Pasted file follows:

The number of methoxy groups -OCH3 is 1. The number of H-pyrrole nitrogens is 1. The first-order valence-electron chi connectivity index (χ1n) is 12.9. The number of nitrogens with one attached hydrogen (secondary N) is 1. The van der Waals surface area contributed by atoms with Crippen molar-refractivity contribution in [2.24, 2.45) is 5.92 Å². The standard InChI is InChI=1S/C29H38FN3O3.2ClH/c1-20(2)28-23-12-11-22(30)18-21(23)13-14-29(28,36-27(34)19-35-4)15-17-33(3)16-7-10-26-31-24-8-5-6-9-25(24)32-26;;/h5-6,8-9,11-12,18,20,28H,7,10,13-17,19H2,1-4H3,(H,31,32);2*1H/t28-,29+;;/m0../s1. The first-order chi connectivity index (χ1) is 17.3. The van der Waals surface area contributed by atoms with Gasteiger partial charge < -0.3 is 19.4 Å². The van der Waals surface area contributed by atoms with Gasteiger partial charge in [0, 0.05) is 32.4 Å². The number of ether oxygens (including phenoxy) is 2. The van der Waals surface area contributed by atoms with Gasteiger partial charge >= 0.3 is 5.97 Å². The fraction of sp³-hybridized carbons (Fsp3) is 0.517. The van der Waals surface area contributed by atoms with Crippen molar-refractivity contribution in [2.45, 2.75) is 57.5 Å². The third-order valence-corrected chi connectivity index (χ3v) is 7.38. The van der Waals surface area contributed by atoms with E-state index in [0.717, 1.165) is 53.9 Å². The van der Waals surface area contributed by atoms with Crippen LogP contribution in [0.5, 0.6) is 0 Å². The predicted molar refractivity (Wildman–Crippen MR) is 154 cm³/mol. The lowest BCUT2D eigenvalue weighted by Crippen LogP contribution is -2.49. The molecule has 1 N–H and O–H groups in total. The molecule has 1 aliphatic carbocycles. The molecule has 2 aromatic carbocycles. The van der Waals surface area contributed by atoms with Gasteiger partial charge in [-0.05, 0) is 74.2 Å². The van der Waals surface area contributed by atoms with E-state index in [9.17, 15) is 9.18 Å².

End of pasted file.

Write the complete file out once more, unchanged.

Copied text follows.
The number of methoxy groups -OCH3 is 1. The number of H-pyrrole nitrogens is 1. The first-order valence-electron chi connectivity index (χ1n) is 12.9. The number of nitrogens with one attached hydrogen (secondary N) is 1. The van der Waals surface area contributed by atoms with Crippen molar-refractivity contribution in [2.24, 2.45) is 5.92 Å². The standard InChI is InChI=1S/C29H38FN3O3.2ClH/c1-20(2)28-23-12-11-22(30)18-21(23)13-14-29(28,36-27(34)19-35-4)15-17-33(3)16-7-10-26-31-24-8-5-6-9-25(24)32-26;;/h5-6,8-9,11-12,18,20,28H,7,10,13-17,19H2,1-4H3,(H,31,32);2*1H/t28-,29+;;/m0../s1. The first-order chi connectivity index (χ1) is 17.3. The van der Waals surface area contributed by atoms with Gasteiger partial charge < -0.3 is 19.4 Å². The van der Waals surface area contributed by atoms with Gasteiger partial charge in [0, 0.05) is 32.4 Å². The number of ether oxygens (including phenoxy) is 2. The van der Waals surface area contributed by atoms with Gasteiger partial charge >= 0.3 is 5.97 Å². The fraction of sp³-hybridized carbons (Fsp3) is 0.517. The van der Waals surface area contributed by atoms with Crippen molar-refractivity contribution in [2.45, 2.75) is 57.5 Å². The third-order valence-corrected chi connectivity index (χ3v) is 7.38. The van der Waals surface area contributed by atoms with E-state index in [0.717, 1.165) is 53.9 Å². The van der Waals surface area contributed by atoms with Crippen LogP contribution in [0.5, 0.6) is 0 Å². The predicted molar refractivity (Wildman–Crippen MR) is 154 cm³/mol. The lowest BCUT2D eigenvalue weighted by Crippen LogP contribution is -2.49. The molecule has 1 N–H and O–H groups in total. The molecule has 1 aliphatic carbocycles. The molecule has 2 aromatic carbocycles. The van der Waals surface area contributed by atoms with Gasteiger partial charge in [-0.05, 0) is 74.2 Å². The van der Waals surface area contributed by atoms with E-state index in [9.17, 15) is 9.18 Å².